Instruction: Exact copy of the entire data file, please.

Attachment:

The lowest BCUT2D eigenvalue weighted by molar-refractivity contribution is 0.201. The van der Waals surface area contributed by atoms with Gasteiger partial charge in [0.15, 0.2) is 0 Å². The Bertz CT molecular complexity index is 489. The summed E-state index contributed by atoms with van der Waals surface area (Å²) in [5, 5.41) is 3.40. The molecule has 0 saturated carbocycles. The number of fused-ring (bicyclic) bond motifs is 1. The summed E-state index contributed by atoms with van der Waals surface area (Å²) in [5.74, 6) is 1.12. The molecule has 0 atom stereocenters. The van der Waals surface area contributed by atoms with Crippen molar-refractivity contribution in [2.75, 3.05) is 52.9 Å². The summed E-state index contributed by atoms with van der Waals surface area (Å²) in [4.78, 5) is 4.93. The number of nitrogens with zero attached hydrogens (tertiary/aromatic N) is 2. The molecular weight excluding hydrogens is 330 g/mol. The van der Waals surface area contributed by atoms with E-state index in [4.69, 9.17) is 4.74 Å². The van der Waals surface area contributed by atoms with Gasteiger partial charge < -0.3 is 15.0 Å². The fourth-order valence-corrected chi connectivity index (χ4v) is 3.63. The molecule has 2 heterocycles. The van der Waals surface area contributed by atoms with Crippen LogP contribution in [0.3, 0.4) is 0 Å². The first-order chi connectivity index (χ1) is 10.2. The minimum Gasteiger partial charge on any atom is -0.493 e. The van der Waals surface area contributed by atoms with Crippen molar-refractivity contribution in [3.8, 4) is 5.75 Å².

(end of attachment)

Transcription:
The lowest BCUT2D eigenvalue weighted by molar-refractivity contribution is 0.201. The van der Waals surface area contributed by atoms with Gasteiger partial charge in [0.15, 0.2) is 0 Å². The Bertz CT molecular complexity index is 489. The summed E-state index contributed by atoms with van der Waals surface area (Å²) in [5, 5.41) is 3.40. The molecule has 0 saturated carbocycles. The number of fused-ring (bicyclic) bond motifs is 1. The summed E-state index contributed by atoms with van der Waals surface area (Å²) in [5.74, 6) is 1.12. The molecule has 0 atom stereocenters. The van der Waals surface area contributed by atoms with Crippen molar-refractivity contribution in [2.75, 3.05) is 52.9 Å². The summed E-state index contributed by atoms with van der Waals surface area (Å²) in [4.78, 5) is 4.93. The number of nitrogens with zero attached hydrogens (tertiary/aromatic N) is 2. The molecular weight excluding hydrogens is 330 g/mol. The van der Waals surface area contributed by atoms with E-state index in [4.69, 9.17) is 4.74 Å². The van der Waals surface area contributed by atoms with Gasteiger partial charge < -0.3 is 15.0 Å². The fourth-order valence-corrected chi connectivity index (χ4v) is 3.63. The molecule has 2 heterocycles. The van der Waals surface area contributed by atoms with Crippen LogP contribution in [0.3, 0.4) is 0 Å². The first-order chi connectivity index (χ1) is 10.2. The minimum Gasteiger partial charge on any atom is -0.493 e. The van der Waals surface area contributed by atoms with Crippen molar-refractivity contribution in [3.8, 4) is 5.75 Å².